Jan 30 2014
parent reply "Frustrated" <c1514843 drdrb.com> writes:
On Thursday, 30 January 2014 at 17:38:26 UTC, Steven
Schveighoffer wrote:
 On Thu, 30 Jan 2014 12:30:04 -0500, Frustrated 
 <c1514843 drdrb.com> wrote:

 On Thursday, 30 January 2014 at 17:11:24 UTC, Steven
 Schveighoffer wrote:
 On Thu, 30 Jan 2014 11:58:15 -0500, Frustrated 
 <c1514843 drdrb.com> wrote:


 Essentially what it boils down to is treating interfaces like
 classes that have no fields). To avoid the diamond problem 
 simply
 always choose the method that is not from the 
 interface(since it
 is "default"), which is done naturally with the vtable.
It's simpler than that. A function is a block of code. A vtable entry points to a block of code. Just point the vtable entry at the block of code that is the default implementation. -Steve
Right, this was my original point and why I thought there was already entries for the interface in the vtable(since I seemed to have called some function that did nothing when it should have).
I think your original example should not have happened. Either there was a bug in the runtime, compiler, or your memory :)
Well, as usual, it is almost surely user error. I can't reproduce it so we'll just go with that.
 It seems so simple and offers some benefit(would at the very
 least stop requiring one to implement a class every time they
 want test a design. When programming to interfaces and using 
 some
 type of factory it makes even more sense.
This is a misunderstanding, you still need to declare a class, because an interface is not a concrete type. But if there are default implementations for all the interface functions, you don't need to implement any of them!
No, the point is, if all methods are defined, there is no need to create the class. Why create an empty class to instantiate it when the compiler can do it for you and you can instantiate the interface? This is what I mean by treating the interface as a class because for all purposes it is. (an interface is just an abstract container but it doesn't have to be) Again, all this could be done by the compiler internally by creating a class to back an interface and add it to the vtable. Instantiating the interface just returns that class. Calling a member on the interface's object calls the member of that class, who's body is provided in the interface definition. I can do this now, the whole point is I don't like code duplication! ;) interface A { void foo() { writeln("me"); } void bar(); } class _A // created internally by compiler { void foo() { writeln("me"); } // added by compiler copied from A void bar() { assert(0, "error"); } // added by compiler } A a = new A; // reinterpreted by compiler as A a = new _A; a.foo(); // prints me a.bar(); // asserts e.g., all we would see is interface A { void foo() { writeln("me"); } void bar(); } which is much nicer on the eyes and about half the code. One may argue that this blurs the lines between a class an interface but it doesn't. It can still have multiple inheritance but easily provide a default way to deal with stuff. Remember, the whole point of interfaces was to solve diamond problem. They also now provide the "contract"... I'm just trying to get them to provide the "contract" with default behavior.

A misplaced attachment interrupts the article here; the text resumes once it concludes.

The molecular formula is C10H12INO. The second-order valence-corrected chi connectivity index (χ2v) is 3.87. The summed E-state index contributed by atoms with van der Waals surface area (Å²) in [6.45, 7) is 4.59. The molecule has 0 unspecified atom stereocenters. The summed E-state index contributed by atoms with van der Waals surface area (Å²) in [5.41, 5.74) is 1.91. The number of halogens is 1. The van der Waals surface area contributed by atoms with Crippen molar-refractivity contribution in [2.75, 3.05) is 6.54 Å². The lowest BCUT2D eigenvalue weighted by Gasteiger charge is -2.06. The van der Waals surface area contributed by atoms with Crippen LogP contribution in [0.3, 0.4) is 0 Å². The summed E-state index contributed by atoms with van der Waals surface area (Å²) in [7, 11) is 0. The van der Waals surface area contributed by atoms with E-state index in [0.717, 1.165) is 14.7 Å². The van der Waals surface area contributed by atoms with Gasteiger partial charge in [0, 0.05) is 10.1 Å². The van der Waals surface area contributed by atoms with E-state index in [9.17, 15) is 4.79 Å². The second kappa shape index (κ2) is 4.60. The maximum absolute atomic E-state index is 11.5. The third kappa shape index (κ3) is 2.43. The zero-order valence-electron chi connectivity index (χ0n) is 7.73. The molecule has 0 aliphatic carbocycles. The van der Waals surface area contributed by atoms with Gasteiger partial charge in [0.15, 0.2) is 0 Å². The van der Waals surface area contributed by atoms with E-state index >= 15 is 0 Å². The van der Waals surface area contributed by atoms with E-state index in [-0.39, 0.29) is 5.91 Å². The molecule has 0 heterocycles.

Jan 30 2014
parent reply "Steven Schveighoffer" <schveiguy yahoo.com> writes:
On Thu, 30 Jan 2014 13:06:30 -0500, Frustrated <c1514843 drdrb.com> wrote:

 On Thursday, 30 January 2014 at 17:38:26 UTC, Steven
 Schveighoffer wrote:
 This is a misunderstanding, you still need to declare a class, because  
 an interface is not a concrete type. But if there are default  
 implementations for all the interface functions, you don't need to  
 implement any of them!
No, the point is, if all methods are defined, there is no need to create the class. Why create an empty class to instantiate it when the compiler can do it for you and you can instantiate the interface? This is what I mean by treating the interface as a class because for all purposes it is. (an interface is just an abstract container but it doesn't have to be) Again, all this could be done by the compiler internally by creating a class to back an interface and add it to the vtable. Instantiating the interface just returns that class. Calling a member on the interface's object calls the member of that class, who's body is provided in the interface definition. I can do this now, the whole point is I don't like code duplication! ;) interface A { void foo() { writeln("me"); } void bar(); } class _A // created internally by compiler { void foo() { writeln("me"); } // added by compiler copied from A void bar() { assert(0, "error"); } // added by compiler }
http://dlang.org/phobos/std_typecons.html#.BlackHole -Steve
Jan 30 2014
parent "Steven Schveighoffer" <schveiguy yahoo.com> writes:
On Thu, 30 Jan 2014 13:16:21 -0500, Steven Schveighoffer  
<schveiguy yahoo.com> wrote:

 http://dlang.org/phobos/std_typecons.html#.BlackHole
Sorry, black hole just does nothing. it's white hole you want: http://dlang.org/phobos/std_typecons.html#.WhiteHole -Steve
Jan 30 2014
prev sibling parent reply "Frustrated" <c1514843 drdrb.com> writes:
On Thursday, 30 January 2014 at 17:11:24 UTC, Steven
Schveighoffer wrote:
 On Thu, 30 Jan 2014 11:58:15 -0500, Frustrated 
 <c1514843 drdrb.com> wrote:


 Essentially what it boils down to is treating interfaces like
 classes that have no fields). To avoid the diamond problem 
 simply
 always choose the method that is not from the interface(since 
 it